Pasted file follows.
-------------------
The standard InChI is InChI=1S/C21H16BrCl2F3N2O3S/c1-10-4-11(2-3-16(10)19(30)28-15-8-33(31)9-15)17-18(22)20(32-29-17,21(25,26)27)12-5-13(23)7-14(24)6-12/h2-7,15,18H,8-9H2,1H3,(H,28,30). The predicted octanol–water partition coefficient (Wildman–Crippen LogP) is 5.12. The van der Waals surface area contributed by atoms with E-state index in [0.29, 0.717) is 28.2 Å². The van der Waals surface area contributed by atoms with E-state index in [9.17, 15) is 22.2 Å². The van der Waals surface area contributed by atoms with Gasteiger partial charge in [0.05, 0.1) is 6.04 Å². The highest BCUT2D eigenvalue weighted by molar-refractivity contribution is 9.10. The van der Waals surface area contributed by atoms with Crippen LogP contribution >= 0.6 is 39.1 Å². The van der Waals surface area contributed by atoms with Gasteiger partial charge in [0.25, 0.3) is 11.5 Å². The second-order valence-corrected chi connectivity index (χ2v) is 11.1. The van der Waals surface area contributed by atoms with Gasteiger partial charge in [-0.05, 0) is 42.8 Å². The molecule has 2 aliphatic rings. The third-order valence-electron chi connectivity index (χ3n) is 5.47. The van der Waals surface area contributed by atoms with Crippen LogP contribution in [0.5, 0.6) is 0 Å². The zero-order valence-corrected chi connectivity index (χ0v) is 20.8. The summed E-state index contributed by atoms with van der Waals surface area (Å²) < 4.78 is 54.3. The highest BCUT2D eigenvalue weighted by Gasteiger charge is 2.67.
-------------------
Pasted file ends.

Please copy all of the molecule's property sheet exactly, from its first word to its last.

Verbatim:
The standard InChI is InChI=1S/C21H16BrCl2F3N2O3S/c1-10-4-11(2-3-16(10)19(30)28-15-8-33(31)9-15)17-18(22)20(32-29-17,21(25,26)27)12-5-13(23)7-14(24)6-12/h2-7,15,18H,8-9H2,1H3,(H,28,30). The predicted octanol–water partition coefficient (Wildman–Crippen LogP) is 5.12. The van der Waals surface area contributed by atoms with E-state index in [0.29, 0.717) is 28.2 Å². The van der Waals surface area contributed by atoms with E-state index in [9.17, 15) is 22.2 Å². The van der Waals surface area contributed by atoms with Gasteiger partial charge in [0.05, 0.1) is 6.04 Å². The highest BCUT2D eigenvalue weighted by molar-refractivity contribution is 9.10. The van der Waals surface area contributed by atoms with Crippen LogP contribution >= 0.6 is 39.1 Å². The van der Waals surface area contributed by atoms with Gasteiger partial charge in [0.25, 0.3) is 11.5 Å². The second-order valence-corrected chi connectivity index (χ2v) is 11.1. The van der Waals surface area contributed by atoms with Gasteiger partial charge in [-0.05, 0) is 42.8 Å². The molecule has 2 aliphatic rings. The third-order valence-electron chi connectivity index (χ3n) is 5.47. The van der Waals surface area contributed by atoms with Crippen LogP contribution in [0.5, 0.6) is 0 Å². The zero-order valence-corrected chi connectivity index (χ0v) is 20.8. The summed E-state index contributed by atoms with van der Waals surface area (Å²) < 4.78 is 54.3. The highest BCUT2D eigenvalue weighted by Gasteiger charge is 2.67.